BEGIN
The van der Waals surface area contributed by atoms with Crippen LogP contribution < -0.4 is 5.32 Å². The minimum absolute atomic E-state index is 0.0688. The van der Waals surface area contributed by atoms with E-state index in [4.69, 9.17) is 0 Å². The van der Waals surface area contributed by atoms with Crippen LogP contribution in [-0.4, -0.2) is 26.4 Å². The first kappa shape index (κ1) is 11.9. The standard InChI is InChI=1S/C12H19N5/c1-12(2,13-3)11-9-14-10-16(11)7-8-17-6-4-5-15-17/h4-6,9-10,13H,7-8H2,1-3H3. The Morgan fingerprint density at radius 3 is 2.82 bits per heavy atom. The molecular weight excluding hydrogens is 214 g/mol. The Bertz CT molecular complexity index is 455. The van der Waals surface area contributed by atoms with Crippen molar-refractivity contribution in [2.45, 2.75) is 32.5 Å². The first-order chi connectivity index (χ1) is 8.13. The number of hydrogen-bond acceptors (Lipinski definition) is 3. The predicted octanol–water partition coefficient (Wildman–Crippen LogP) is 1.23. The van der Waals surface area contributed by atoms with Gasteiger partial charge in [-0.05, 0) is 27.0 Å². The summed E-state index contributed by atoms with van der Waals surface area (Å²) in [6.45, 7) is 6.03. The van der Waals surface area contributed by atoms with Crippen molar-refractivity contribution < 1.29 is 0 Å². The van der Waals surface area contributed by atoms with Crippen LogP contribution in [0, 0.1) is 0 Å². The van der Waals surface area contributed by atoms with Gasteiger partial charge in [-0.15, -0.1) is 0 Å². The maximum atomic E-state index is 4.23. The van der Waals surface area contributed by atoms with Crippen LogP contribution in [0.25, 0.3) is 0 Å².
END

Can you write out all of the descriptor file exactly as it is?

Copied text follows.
The van der Waals surface area contributed by atoms with Crippen LogP contribution < -0.4 is 5.32 Å². The minimum absolute atomic E-state index is 0.0688. The van der Waals surface area contributed by atoms with E-state index in [4.69, 9.17) is 0 Å². The van der Waals surface area contributed by atoms with Crippen LogP contribution in [-0.4, -0.2) is 26.4 Å². The first kappa shape index (κ1) is 11.9. The standard InChI is InChI=1S/C12H19N5/c1-12(2,13-3)11-9-14-10-16(11)7-8-17-6-4-5-15-17/h4-6,9-10,13H,7-8H2,1-3H3. The Morgan fingerprint density at radius 3 is 2.82 bits per heavy atom. The molecular weight excluding hydrogens is 214 g/mol. The Bertz CT molecular complexity index is 455. The van der Waals surface area contributed by atoms with Crippen molar-refractivity contribution in [2.45, 2.75) is 32.5 Å². The first-order chi connectivity index (χ1) is 8.13. The number of hydrogen-bond acceptors (Lipinski definition) is 3. The predicted octanol–water partition coefficient (Wildman–Crippen LogP) is 1.23. The van der Waals surface area contributed by atoms with Gasteiger partial charge in [-0.05, 0) is 27.0 Å². The summed E-state index contributed by atoms with van der Waals surface area (Å²) in [6.45, 7) is 6.03. The van der Waals surface area contributed by atoms with Crippen molar-refractivity contribution < 1.29 is 0 Å². The van der Waals surface area contributed by atoms with Crippen LogP contribution in [0, 0.1) is 0 Å². The van der Waals surface area contributed by atoms with Gasteiger partial charge in [-0.15, -0.1) is 0 Å². The maximum atomic E-state index is 4.23. The van der Waals surface area contributed by atoms with Crippen LogP contribution in [0.25, 0.3) is 0 Å².